Union calls for more protection for paramedics
Chris Kitching, cp24.com
Published Wednesday, February 6, 2013 9:04AM EST
Last Updated Wednesday, February 6, 2013 12:52PM EST
The union representing Toronto’s paramedics is calling for tougher laws and stiffer penalties after one of its members was seriously injured during an assault last month.
Before the assault suspect appeared in court Wednesday, the recovering paramedic and Toronto Paramedic Association officials gathered outside Old City Hall to urge lawmakers to give paramedics additional protection under the Criminal Code.
“Paramedics are here to help,” said Aron Sperling, who suffered a broken leg in the Jan. 17 attack. “We don’t question why we’re going to calls. We’re here to help people in distress but we do not want to be the recipients of violent attacks.”
In response to the assault, the union is calling on the federal government to create a special law to protect paramedics and tougher penalties for people who are convicted of assaulting on-duty paramedics.
Harsher sentences would provide a deterrent, Sperling said.
“It’s long overdue,” Sperling told reporters as he stood with the aid of crutches. “It’s time that we are heard and it’s time that these measures are put in place.”
The TPA says the penalties for assaulting a paramedic should be the same as the penalties for assaulting a peace officer, which is a designated charge under the Criminal Code.
To gather support, the union has been contacting politicians and creating public awareness.
“I don’t think many people understand what we do and the dangers we put ourselves into when we come to help them,” TPA president Geoff MacBride told CP24 reporter Cam Woolley.
In a statement to CP24, Toronto EMS said it would support any change to legislation that would protect paramedics.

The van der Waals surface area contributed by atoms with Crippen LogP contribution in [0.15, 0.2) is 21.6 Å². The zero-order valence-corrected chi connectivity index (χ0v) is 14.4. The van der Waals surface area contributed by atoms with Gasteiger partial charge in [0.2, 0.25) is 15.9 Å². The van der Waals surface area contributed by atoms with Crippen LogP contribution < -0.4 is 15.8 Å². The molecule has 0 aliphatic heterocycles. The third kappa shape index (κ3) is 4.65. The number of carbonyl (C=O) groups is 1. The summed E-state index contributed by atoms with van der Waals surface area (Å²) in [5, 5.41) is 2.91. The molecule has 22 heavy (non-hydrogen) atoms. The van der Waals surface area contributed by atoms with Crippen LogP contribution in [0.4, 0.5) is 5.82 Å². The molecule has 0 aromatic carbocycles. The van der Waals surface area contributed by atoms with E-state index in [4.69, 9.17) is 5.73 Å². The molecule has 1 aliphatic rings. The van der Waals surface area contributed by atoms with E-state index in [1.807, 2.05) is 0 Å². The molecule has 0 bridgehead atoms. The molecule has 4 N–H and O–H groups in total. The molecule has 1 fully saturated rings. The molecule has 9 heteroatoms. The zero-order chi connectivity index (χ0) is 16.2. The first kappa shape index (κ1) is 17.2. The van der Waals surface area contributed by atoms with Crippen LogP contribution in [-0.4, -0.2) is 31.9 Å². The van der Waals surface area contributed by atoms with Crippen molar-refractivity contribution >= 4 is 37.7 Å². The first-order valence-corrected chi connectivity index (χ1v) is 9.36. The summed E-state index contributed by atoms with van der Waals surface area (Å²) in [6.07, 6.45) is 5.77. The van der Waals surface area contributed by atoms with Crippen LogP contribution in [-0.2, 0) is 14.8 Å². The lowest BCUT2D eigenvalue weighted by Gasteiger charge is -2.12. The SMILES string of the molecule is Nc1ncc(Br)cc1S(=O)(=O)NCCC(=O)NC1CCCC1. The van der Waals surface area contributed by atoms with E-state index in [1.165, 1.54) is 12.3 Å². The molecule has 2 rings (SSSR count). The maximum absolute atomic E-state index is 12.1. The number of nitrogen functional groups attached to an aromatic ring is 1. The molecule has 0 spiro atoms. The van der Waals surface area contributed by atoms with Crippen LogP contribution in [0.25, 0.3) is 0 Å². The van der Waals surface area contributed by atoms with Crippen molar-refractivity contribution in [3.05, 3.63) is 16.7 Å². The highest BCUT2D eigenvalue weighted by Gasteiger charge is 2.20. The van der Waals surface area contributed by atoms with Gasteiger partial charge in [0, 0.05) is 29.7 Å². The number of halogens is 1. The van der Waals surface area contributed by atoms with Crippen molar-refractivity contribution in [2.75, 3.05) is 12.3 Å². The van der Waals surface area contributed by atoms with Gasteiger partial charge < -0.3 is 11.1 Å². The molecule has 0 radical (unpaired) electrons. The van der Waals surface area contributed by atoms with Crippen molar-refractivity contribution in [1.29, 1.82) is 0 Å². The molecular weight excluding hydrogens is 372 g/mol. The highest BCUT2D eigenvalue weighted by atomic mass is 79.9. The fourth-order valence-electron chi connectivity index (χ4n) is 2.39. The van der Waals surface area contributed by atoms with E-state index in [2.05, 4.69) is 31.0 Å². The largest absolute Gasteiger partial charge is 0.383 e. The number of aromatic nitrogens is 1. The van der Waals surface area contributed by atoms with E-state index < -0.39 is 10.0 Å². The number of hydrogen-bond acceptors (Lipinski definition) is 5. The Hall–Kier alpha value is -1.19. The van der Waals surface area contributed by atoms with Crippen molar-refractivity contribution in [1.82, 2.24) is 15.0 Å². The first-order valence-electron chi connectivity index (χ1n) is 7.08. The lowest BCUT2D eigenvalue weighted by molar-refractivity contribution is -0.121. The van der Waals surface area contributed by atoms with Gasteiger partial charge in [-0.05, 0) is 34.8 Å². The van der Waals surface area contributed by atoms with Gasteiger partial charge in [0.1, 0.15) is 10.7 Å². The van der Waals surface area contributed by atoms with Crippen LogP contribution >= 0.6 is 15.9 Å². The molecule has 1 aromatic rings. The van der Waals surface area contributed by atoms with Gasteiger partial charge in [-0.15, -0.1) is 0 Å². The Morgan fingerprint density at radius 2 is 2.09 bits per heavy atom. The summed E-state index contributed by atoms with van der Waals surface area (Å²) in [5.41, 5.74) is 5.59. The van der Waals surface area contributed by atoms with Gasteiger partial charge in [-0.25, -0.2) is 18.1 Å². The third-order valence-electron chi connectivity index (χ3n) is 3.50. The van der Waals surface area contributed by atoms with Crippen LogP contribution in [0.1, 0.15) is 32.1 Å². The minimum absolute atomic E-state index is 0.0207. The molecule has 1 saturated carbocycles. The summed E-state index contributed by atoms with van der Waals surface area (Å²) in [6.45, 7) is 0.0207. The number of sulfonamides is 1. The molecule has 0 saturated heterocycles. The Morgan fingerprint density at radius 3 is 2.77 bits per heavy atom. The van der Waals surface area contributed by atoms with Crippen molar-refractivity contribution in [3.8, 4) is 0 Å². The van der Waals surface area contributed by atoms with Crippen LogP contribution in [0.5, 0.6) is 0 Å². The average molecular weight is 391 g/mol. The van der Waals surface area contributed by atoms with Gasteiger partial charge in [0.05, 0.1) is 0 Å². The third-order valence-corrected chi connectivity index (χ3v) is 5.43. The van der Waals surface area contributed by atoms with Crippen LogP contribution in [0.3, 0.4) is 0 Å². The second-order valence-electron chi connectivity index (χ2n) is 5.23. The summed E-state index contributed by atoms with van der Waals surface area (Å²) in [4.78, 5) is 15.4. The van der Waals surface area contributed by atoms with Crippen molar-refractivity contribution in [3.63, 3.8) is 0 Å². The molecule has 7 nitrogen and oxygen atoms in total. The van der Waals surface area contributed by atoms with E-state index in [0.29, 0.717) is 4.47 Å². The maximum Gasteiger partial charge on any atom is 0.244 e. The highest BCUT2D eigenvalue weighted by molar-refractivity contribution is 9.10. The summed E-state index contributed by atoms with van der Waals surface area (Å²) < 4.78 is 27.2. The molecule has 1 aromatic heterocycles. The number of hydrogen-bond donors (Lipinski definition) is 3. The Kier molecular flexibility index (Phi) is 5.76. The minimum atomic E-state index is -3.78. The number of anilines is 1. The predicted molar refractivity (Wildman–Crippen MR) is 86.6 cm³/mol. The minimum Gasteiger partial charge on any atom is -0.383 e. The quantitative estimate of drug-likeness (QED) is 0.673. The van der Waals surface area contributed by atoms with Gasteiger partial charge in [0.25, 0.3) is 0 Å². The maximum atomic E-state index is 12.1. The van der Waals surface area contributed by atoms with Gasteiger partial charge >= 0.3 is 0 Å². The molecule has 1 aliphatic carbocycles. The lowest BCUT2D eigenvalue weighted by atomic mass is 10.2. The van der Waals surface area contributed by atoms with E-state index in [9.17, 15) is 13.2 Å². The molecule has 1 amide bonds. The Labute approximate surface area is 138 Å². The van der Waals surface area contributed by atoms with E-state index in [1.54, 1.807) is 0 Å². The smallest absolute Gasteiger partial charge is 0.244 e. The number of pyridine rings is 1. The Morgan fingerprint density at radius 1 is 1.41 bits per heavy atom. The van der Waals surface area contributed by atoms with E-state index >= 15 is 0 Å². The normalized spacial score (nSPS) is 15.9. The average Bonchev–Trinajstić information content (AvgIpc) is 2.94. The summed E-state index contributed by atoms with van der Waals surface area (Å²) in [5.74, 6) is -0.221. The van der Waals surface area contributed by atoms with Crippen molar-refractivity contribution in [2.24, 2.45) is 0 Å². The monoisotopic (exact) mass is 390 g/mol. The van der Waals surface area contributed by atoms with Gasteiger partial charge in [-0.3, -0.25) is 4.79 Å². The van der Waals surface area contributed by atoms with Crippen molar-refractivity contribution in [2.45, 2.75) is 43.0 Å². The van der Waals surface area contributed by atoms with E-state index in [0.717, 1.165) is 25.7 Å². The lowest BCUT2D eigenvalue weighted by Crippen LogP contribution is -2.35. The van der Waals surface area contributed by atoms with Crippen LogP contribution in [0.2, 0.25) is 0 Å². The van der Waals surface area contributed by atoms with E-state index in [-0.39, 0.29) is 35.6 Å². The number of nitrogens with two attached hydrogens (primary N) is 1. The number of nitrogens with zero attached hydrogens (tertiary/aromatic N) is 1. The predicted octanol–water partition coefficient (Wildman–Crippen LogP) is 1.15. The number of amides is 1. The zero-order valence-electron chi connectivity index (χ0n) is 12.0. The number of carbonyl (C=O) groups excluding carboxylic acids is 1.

Mike Merriman, a CUPE 416 shop steward and paramedic, said the job is becoming more dangerous, with paramedics encountering violence or aggression on a regular basis.
“Our members have been bitten, they’ve been spit upon, they’ve been hit,” Merriman said. “We just feel that the paramedics … as civil servants should be afforded the same protection and rights that our fellow police officers have.”
During the assault last month, Sperling suffered fractures to his ankle and tibia when he was knocked to the ground by a patient he was trying to assist.
Sperling said the suspect is well-known to paramedics and police.
“It’s a story about repeat offenders who call 911, who are intoxicated or using other recreational drugs, and have tendencies of taking their frustrations out on paramedics, whether it be in the back of a vehicle or on scene,” Sperling said.
Because of his injuries, Sperling is unable to do his usual work and cannot respond to calls for service.
“This is an incident that takes a paramedic off the road when we need more of them on,” he said.
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